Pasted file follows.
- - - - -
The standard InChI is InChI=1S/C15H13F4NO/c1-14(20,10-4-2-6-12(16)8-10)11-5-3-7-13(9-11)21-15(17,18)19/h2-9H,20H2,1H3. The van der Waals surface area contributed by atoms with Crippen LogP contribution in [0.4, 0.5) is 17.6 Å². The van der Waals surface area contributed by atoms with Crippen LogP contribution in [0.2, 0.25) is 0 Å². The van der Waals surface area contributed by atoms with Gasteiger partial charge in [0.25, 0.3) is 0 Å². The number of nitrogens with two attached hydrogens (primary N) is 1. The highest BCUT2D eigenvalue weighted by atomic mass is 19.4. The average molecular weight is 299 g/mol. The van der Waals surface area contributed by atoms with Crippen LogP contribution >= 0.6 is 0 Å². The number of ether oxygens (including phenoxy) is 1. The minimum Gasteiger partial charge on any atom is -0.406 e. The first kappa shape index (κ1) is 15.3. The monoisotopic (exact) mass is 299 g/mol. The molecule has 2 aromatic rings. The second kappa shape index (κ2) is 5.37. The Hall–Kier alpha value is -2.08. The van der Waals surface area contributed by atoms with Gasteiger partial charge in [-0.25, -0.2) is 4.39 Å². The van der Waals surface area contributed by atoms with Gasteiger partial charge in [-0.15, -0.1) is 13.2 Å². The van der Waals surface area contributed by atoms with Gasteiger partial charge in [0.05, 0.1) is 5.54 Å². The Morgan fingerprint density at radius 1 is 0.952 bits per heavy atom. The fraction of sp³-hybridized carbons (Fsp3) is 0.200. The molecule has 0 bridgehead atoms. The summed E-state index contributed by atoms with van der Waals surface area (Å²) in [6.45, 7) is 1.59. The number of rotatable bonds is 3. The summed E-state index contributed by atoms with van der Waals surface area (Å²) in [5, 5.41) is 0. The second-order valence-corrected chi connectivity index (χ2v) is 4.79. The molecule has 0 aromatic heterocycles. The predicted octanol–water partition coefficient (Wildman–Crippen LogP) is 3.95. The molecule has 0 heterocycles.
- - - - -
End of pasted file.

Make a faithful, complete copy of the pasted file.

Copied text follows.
The standard InChI is InChI=1S/C15H13F4NO/c1-14(20,10-4-2-6-12(16)8-10)11-5-3-7-13(9-11)21-15(17,18)19/h2-9H,20H2,1H3. The van der Waals surface area contributed by atoms with Crippen LogP contribution in [0.4, 0.5) is 17.6 Å². The van der Waals surface area contributed by atoms with Crippen LogP contribution in [0.2, 0.25) is 0 Å². The van der Waals surface area contributed by atoms with Gasteiger partial charge in [0.25, 0.3) is 0 Å². The number of nitrogens with two attached hydrogens (primary N) is 1. The highest BCUT2D eigenvalue weighted by atomic mass is 19.4. The average molecular weight is 299 g/mol. The van der Waals surface area contributed by atoms with Crippen LogP contribution >= 0.6 is 0 Å². The number of ether oxygens (including phenoxy) is 1. The minimum Gasteiger partial charge on any atom is -0.406 e. The first kappa shape index (κ1) is 15.3. The monoisotopic (exact) mass is 299 g/mol. The molecule has 2 aromatic rings. The second kappa shape index (κ2) is 5.37. The Hall–Kier alpha value is -2.08. The van der Waals surface area contributed by atoms with Gasteiger partial charge in [-0.25, -0.2) is 4.39 Å². The van der Waals surface area contributed by atoms with Gasteiger partial charge in [-0.15, -0.1) is 13.2 Å². The van der Waals surface area contributed by atoms with Gasteiger partial charge in [0.05, 0.1) is 5.54 Å². The Morgan fingerprint density at radius 1 is 0.952 bits per heavy atom. The fraction of sp³-hybridized carbons (Fsp3) is 0.200. The molecule has 0 bridgehead atoms. The summed E-state index contributed by atoms with van der Waals surface area (Å²) in [6.45, 7) is 1.59. The number of rotatable bonds is 3. The summed E-state index contributed by atoms with van der Waals surface area (Å²) in [5, 5.41) is 0. The second-order valence-corrected chi connectivity index (χ2v) is 4.79. The molecule has 0 aromatic heterocycles. The predicted octanol–water partition coefficient (Wildman–Crippen LogP) is 3.95. The molecule has 0 heterocycles.